Test methods coupling


Sometimes when unit tests setup is complex we are tempted to take shortcuts and write single setup for all tests which will save as few keystrokes. In the time of writing the test it might feel like a good idea to configure complex unit test setup and reuse it in all test. This way we avoid code duplication and we create a more condensed test. This approach looks good only in the time of the writing tests. Then there is a time when unit tests must be maintained. This is the time when you usually realize that saving few keystrokes wasn’t such a good idea.


Good tests are not coupled and do not have shared state. Shared state in unit tests makes each test method tightly coupled with all tests methods in the test class this makes understanding and maintenance of unit tests very hard.


Code samples

Product class:

class Product {
  private final String name;
  private final Set<Category> categories = new HashSet<>();
  private final Set<Tag> tags = new HashSet<>();

  public void addProductCategory(Category category) { /* ... */ }

  private boolean categoryIsAlreadyAssigned(Category category) { /*...*/ }

  public void removeProductCategory(Category category) { /*...*/ }

  public void removeTag(Tag tag) { /*...*/ }

  public void addTag(Tag tag) { /*...*/ }

  public Set<Tag> getTags() { /*...*/ }

  public Set<Tag> getPossibleTags() { /*...*/ }

Two additional which will simulate test object setup complexity:

class Category {
  private String name;

  private Category parentCategory;
  private List<Category> childCategories = new LinkedList<>();

  private Set<Tag> tags = new HashSet<>();

class Tag {
  private String name;

I’m going to focus on the implementation of Product class which can be assigned to single category inside tree branch. The product can be assigned to multiple categories in different tree branches. Tags from selected categories can be assigned to a product.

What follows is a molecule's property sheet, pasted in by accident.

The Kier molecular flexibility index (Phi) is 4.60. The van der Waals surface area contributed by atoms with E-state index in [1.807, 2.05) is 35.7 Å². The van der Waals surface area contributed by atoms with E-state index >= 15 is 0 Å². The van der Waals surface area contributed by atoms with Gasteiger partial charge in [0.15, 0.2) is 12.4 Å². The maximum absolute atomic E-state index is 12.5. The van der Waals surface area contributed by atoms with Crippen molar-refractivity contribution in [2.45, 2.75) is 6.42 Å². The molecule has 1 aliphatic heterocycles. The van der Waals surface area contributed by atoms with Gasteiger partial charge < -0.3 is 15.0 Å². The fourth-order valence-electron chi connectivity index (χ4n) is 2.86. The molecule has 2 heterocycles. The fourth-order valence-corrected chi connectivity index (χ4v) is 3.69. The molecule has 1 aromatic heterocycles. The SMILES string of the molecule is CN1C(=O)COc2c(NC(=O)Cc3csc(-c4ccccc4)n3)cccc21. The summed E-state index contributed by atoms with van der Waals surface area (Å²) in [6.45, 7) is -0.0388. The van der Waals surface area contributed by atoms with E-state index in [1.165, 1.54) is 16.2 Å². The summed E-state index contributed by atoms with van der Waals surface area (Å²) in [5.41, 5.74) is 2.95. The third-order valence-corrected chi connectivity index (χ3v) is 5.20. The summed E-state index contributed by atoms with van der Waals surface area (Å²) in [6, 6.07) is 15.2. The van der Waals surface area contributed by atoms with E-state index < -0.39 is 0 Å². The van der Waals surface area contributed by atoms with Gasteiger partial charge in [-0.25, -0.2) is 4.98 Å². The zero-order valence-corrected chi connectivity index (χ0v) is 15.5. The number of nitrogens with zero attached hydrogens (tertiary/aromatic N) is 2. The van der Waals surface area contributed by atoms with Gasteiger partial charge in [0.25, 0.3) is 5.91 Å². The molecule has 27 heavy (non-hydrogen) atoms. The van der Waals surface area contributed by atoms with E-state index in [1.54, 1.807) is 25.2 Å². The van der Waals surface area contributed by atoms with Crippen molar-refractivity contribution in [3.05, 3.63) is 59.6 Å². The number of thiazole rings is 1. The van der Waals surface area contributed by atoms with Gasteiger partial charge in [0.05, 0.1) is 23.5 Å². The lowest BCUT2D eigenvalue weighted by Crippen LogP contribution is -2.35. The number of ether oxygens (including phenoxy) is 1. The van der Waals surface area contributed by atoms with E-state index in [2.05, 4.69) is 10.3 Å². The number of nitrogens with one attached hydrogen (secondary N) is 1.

Let’s write some tests to make sure our code works. But do I really need to create all the categories for all the tests? Since each test setup is basically the same. Create a product, do stuff with categories on the product, verify behavior. So let’s start by creating category tree:

def rootCategory1TagA = new Tag(name: "A")
def rootCategory1TagB = new Tag(name: "B")
def rootCategory2TagC = new Tag(name: "C")
def child1TagD = new Tag(name: "D")
def child1TagE = new Tag(name: "E")
def child2TagF = new Tag(name: "F")
def otherChildTagG = new Tag(name: "G")

def rootCategory1 = new Category(
    name: "root1", 
    tags: [rootCategory1TagA, rootCategory1TagB])
def rootCategory2 = new Category(
    name: "root2", 
    tags: [rootCategory2TagC])
def child1OfRootCategory1 = new Category(
    name: "child 1 of root1", 
    parentCategory: rootCategory1, tags: [child1TagD, child1TagE])
def child2OfRootCategory1 = new Category(
    name: "child 2 of root1", 
    parentCategory: rootCategory1, tags: [child2TagF])
def otherChildOfRootCategory2 = new Category(
    name: "other child", parentCategory: 
    rootCategory2, tags: [otherChildTagG])
rootCategory1.childCategories.addAll([child1OfRootCategory1, child2OfRootCategory1])

When tree and tags are ready we can write some tests:

def "product can be assign to only one category in category tree branch"() {
  final product = new Product("product")



def "should remove all tags from product related to removed category"() {
  final product = new Product("product")
  (child1OfRootCategory1.tags + otherChildOfRootCategory2.tags).each { product.addTag(it) }


  product.tags == [otherChildTagG] as Set

def "should reject tag assignment not related to product category"() {
  final product = new Product("product")



def "should find all possible product tags"() {
  final product = new Product("product")

  product.possibleTags == [child1TagD, child1TagE, otherChildTagG] as Set

def "should exclude already assigned tag from possible tags"() {